How can we “question inherited waypoints” without irritating our colleagues? Robert proposes a mind-opening exercise:
At least momentarily, remove the waypoints that might limit your ideas. What could you create if there was nothing you ‘had’ to create: no daily blog post, no weekly newsletter, no monthly report, no quarterly call, no annual customer event? As investor billionaire Peter Thiel says, ‘If you have a 10-year plan of how to get [somewhere], you should ask: Why can’t you do this in six months?’ Put another way, if you were free to move your goal, what waypoints would you create to get there?
Robert consistently nudges content professionals toward an unlimited way of thinking, a freedom to return to the drawing board and ask, “What if?”
What inherited waypoints could you rethink?
4. Aim for popular AND substantive content
Some marketers see quality as an either-or choice between content that’s popular and content that’s substantive. For Robert, this dualistic (un-zen-like) thinking misses the point. To serve our customers and our companies, our content must be substantive and popular; the two characteristics can’t be separated.Our #content must be substantive & popular; the two characteristics can’t be separated, says @robert_rose. Click To Tweet
Robert makes this point in the Zen and the Art of Content Maintenance (October 8, 2016) edition:
When it comes to creating quality content in our businesses, many of us increasingly face tension between the romantic idea of popularity on the one hand – views, clicks, positive comments, shares, etc. – and, on the other, a depth of substance that some people in the audience may find inaccessible.
This tension, he says, is based on a false dichotomy:
If we define quality one way, we may find ourselves always chasing after blockbusters. If we define it another way, we may find ourselves always settling for creating the equivalent of critically acclaimed movies that few people see.
He compares quality content to an enjoyable motorcycle ride:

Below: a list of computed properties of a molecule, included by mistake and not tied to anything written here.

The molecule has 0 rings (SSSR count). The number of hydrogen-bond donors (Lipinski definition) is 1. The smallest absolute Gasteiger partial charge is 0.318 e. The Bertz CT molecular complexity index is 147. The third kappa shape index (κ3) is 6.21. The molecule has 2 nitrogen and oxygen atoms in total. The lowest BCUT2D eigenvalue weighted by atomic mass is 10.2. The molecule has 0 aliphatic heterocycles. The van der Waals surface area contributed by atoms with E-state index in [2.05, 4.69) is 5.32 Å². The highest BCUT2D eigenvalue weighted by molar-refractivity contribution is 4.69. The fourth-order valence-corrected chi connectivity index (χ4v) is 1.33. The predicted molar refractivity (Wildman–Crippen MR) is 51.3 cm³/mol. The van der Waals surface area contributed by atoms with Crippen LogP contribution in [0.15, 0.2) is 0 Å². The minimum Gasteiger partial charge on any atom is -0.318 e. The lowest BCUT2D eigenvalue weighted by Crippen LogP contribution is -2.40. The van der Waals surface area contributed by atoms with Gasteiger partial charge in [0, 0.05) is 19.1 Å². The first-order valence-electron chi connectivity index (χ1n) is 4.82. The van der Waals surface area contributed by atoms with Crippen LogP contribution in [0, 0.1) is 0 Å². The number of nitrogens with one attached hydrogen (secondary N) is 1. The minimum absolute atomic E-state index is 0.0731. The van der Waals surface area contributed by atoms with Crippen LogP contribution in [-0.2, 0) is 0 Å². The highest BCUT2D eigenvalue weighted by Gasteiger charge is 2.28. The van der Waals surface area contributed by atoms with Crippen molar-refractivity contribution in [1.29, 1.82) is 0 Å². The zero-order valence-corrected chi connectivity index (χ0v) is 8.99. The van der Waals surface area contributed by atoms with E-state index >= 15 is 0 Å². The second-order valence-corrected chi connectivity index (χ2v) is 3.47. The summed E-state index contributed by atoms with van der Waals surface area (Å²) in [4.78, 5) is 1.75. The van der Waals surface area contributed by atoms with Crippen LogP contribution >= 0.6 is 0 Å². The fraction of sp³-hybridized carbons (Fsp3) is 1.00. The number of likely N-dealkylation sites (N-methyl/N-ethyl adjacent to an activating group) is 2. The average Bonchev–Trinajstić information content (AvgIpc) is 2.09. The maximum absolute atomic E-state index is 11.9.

The tension between popularity and substance reminds me of one of the many great ideas in the book Zen and the Art of Motorcycle Maintenance … You can’t have a quality ride on a motorcycle that hasn’t been properly maintained. At the same time, without understanding the joy of riding, there is no purpose to maintaining the motorcycle. A zen approach – nondualistic thinking – is called for. Quality isn’t either-or.
Does your content exhilarate your riders?
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5. Be willing to see your business role in new ways
A zen attitude requires a willingness to see oneself in new ways, unattached to the thoughts and behaviors of the person you’ve known yourself to be. Robert often calls on us to let go of our familiar roles so that we – and our companies – can grow.
He does just this in the Learn Early How to Be Big (August 19, 2017) edition, in which he describes a startup business that has exploded from nothing to “officially big” in just five years. These entrepreneurs had been creating content for marketing programs all along “as something everybody does.”
As they described all the content projects they wanted to launch, Robert suggested that they create a content team, a governance plan, and a standardized process – key components of a strategy. “They grumbled and mumbled,” he says, and “wanted to jump right into what kinds of content they’d create.”
For the moment, he rolled with their request, mapping their desired initiatives on a whiteboard: a digital magazine, two blogs, a customer community. He worked with them to identify success metrics and timelines.
Then he asked a few how and why questions. They didn’t have answers.
“That was my moment,” he says. He revived his suggestion: “Now can we talk about how to manage content as a strategic function of your growing business?” The time had come for the people on this team to see themselves in a new way.
See, big means that you can afford things. Big means that you’re ahead of the game and can take risks. Big means that you use words like ‘process,’ ‘ownership,’ ‘governance,’ and ‘standards.’ It means that you have meetings that focus not on deliverables – the content itself – but on how your content teams are working together.
It isn’t easy, Robert says, for any of us to transform the way we see ourselves as our businesses mature. Yet this is what’s required. We may have to give up work we love. We may have to give up the informal way our teams make decisions. We may have to “replace one overwhelming workload with another.”
Might as well embrace the opportunity and evolve.
What old ways do you cling to?
HANDPICKED RELATED CONTENT: Other posts that highlight themes from Robert’s Content Strategy for Marketers newsletter:
What have you most enjoyed about Robert’s Content Strategy for Marketers newsletters? In what ways does your marketing team take a zen approach to content? Please let us know in a comment.
As 2017 comes to an end, so too does Robert’s Content Strategy for Marketers newsletter. Robert continues to share his original thinking, though, crafting his column appearing only in CMI’s Friday newsletter edition. Subscribe today.
Cover image by Joseph Kalinowski/Content Marketing Institute